New York Deep author Andrew Morgan

Andrew Morgan has written a couple of Science Fiction books that have been well received on amazon, including Noah’s Ark and Vessel.  His latest sci-fi thriller is New York Deep, published last month.


  • Tell us a bit about New York Deep
 New York Deep is the combination of the ordinary and the extra-ordinary. When tunnel engineer Josh Reed discovers a vast room made of an unusual material deep below Central Park, his dead-end life takes a turn that will change him forever.
  • The book deals with mysterious artifacts buried under an urban center..what lead you to write this book?
 A while ago I saw a documentary about the development of the East Side Access tunnels connecting Manhattan and Queens, and the scale of it blew my mind. And it got me thinking—what if they found something down there? Something that couldn’t be explained? That would be pretty cool (or terrifying!).
  • What writers influenced your work?
I’ve been an avid reader since I was a child, but I wasn’t introduced to Philip K. Dick until quite recently. I love his work; it has a realism to it that really makes you wonder ‘what if’? His work kicked my mind into overdrive enough to start writing some of my own ideas down. They haven’t always been good, but it’s the journey I’m on now and hopefully one day I’ll make readers feel the same way Dick makes me feel!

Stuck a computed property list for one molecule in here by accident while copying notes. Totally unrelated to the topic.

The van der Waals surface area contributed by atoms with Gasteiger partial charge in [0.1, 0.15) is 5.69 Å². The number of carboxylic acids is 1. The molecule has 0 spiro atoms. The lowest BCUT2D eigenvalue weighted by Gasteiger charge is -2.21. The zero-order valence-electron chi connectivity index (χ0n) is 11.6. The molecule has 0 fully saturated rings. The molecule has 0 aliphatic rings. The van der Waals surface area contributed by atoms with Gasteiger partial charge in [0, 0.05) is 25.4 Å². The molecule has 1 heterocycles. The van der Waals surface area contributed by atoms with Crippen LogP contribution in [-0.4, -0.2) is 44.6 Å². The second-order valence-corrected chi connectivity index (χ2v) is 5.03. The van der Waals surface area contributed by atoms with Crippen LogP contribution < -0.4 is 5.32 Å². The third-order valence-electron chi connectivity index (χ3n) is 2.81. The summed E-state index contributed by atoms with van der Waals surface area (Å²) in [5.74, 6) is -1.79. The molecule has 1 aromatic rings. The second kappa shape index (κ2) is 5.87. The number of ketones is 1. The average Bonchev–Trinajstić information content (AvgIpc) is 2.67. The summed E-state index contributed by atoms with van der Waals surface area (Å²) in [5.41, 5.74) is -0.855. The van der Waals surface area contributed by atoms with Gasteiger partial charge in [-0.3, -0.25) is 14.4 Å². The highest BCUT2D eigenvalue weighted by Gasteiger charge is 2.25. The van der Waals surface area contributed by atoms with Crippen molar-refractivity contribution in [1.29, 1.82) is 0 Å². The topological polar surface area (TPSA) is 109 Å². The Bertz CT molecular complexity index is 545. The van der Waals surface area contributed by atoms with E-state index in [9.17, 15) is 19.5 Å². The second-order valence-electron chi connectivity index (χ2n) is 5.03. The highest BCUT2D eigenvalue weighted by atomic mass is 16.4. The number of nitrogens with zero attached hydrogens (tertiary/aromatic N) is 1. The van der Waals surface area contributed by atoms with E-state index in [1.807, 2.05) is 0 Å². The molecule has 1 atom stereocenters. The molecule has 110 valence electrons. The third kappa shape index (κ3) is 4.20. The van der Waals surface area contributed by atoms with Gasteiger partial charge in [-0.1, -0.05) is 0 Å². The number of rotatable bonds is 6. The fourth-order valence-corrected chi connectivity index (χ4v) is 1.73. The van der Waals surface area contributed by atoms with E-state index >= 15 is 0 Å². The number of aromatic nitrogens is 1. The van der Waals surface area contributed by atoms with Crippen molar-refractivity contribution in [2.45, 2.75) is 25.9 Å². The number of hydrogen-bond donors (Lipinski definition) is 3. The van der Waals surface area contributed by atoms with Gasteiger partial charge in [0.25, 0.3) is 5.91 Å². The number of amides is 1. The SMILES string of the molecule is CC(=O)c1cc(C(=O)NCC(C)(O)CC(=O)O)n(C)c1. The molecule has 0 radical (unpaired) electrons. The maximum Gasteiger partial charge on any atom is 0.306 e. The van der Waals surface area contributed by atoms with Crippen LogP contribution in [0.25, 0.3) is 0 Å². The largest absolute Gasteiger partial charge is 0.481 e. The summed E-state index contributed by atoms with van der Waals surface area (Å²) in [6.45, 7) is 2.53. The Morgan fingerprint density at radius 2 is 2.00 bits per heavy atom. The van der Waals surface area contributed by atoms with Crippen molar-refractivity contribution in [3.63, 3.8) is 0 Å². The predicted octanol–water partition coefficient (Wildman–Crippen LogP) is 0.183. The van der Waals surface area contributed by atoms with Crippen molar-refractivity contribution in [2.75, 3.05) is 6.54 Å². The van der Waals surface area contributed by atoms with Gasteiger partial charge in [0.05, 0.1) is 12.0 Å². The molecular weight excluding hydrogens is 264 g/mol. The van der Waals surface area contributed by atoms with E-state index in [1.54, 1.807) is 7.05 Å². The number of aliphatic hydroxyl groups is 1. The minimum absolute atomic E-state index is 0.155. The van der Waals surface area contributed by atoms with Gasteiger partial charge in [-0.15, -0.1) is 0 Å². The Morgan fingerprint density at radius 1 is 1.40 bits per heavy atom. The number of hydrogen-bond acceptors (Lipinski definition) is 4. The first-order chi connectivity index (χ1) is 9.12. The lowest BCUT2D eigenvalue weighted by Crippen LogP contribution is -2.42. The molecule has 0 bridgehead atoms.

• Did you read much scifi/fantasy as a kid?
 I read loads of sci-fi, not so much fantasy. The Hobbit and The Lord of the Rings were about as far as I went with fantasy. Sci-fi, though, couldn’t get enough of it. I remember really enjoying Harry Harrison’s Stainless Steel Rat series. I should really dig those out again and see if I still like them.
  • There has been a lot of new and very popular sci-fi released over the last few years. Are we seeing a  renaissance in the genre?
5) I certainly hope so. Hollywood seems to have picked up on the hunger for sci-fi, too. The Martian, in all its formats, made a wonderful case for the excitement we should have in stretching our imaginations, and hearing of plans for trips to Mars and such only help to stir up the fervour of the public for pushing the boundaries of science. My silly little book has none of that, but I hope it’s still an entertaining read for those who are waiting for their copies of The Martian to arrive!
  • What are you working on next?
Well, I’ve got some ideas. I have a pile of them, actually. Usually what happens though is I come around to approaching the next book and then have a totally new idea that I get all worked up on and I go with that instead. Can’t tell you what it is though because none of it makes any sense yet!

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